Remember Dear Abby? Well, here is her counterpart in the Instructional Design field…
My work husband and I argue about how much content learners want. He feels we should load up each page with optional information – things learners might find useful. He says the advanced learners who want deeper levels of information should be accommodated, or else we’re losing the potential for star performers.
I worry about information overload. I strive for minimal content so learners can focus on mastering what’s there. Already, post-test scores are in the 60s. Why dump more words onto learners? Other than that, he’s a good work husband. He buys me chocolate shakes in the summer. Your thoughts?
-Divorce Isn’t an Option, Seattle
You and your husband are both arguing about the wrong perspective. It’s not about how much or little content; it’s whether or not the content supports the desired performance. What do you want learners to DO? Define that mastery level of performance desired, and you’ll know exactly what to include: you need only as much content as is necessary to perform that skill. Avoid divorce. Focus on performance.
My learners are the worst. They wait to complete required training the very day before it’s due. They’re not motivated to take additional courses. Post-tests are dismal, usually the lowest necessary scores to pass. How do I get them to get their act together?
-Tired of Lazy Learners, Denver
Sit down, dear. You may not like this. Have you considered the problem is actually you? What if they’re not lazy and unmotivated? What if they’re tired of your crappy training and your lame post-tests designed to assess the bare minimum? The same people you call lazy might be involved as coaches at their kids’ school, may ride horseback every weekend, or are planning a backpacking trip through Tibet. They’re just not into your training.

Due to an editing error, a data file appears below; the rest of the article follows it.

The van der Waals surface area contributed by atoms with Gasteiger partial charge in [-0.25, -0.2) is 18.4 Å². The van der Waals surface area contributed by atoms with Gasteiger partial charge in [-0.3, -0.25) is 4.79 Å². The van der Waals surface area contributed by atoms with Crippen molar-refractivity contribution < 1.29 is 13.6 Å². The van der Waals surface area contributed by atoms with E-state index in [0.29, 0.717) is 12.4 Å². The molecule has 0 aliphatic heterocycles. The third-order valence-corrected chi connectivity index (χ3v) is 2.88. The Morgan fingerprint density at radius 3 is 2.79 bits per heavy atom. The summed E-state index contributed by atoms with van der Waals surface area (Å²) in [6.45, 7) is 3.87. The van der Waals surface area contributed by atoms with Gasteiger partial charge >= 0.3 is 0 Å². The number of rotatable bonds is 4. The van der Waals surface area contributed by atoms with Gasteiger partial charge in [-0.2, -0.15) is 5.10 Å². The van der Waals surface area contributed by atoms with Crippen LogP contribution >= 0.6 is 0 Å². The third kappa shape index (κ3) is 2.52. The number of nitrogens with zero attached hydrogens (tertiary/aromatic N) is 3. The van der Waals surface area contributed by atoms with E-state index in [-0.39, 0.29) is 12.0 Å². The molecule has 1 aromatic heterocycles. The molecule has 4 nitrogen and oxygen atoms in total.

Your willingness to generalize about an entire body of people as, “they’re all lazy,” is a pretty good indicator the problem isn’t them. Sorry, but you asked. Start seeing learners as people with busy lives who don’t enjoy having their time wasted. That may help you gain insight into understanding your audience and finding ways to motivate them.
My boss won’t let me do anything. I’ve approached her a dozen times about the need for instructional interactivity and she says, “Oh, it sounds like a good idea, but we have no resources. We can’t afford that.” I know she’s right, but at the same time, I think we should somehow find the money or make ourselves pursue better training. How do I get her to come around?
-Workin’ That Cubicle, Toronto
You must speak her language. If her concern is money and resources, you must talk money and resources. You must compare how much it costs to produce instructional interactivity and weigh that against missed opportunities and losses measured by NOT performing the desired behavior. When companies understand the actual cost of poor performance (usually resulting in the hundreds of thousands or millions for big companies), suddenly the cost of developing instructional interactivity doesn’t seem so grand. Get one of your business analysts to help you review numbers and costs until you’re fluent.
Also, are you sure it’s about money?
When my kids wanted us to go to Disney World, I told them we couldn’t afford to go. That was true, but not completely true. When they came back to me with a plan for cheap hotels and reasonable airfare (those eager beavers discovered kayak.com), I was forced to admit that it wasn’t about the money so much as I hated massive crowds. By addressing the concerns I put out there, they found a way to unearth my true objection. We’re going to Disney next March. Sigh. Consider that there’s more to your boss’s objection than you understand.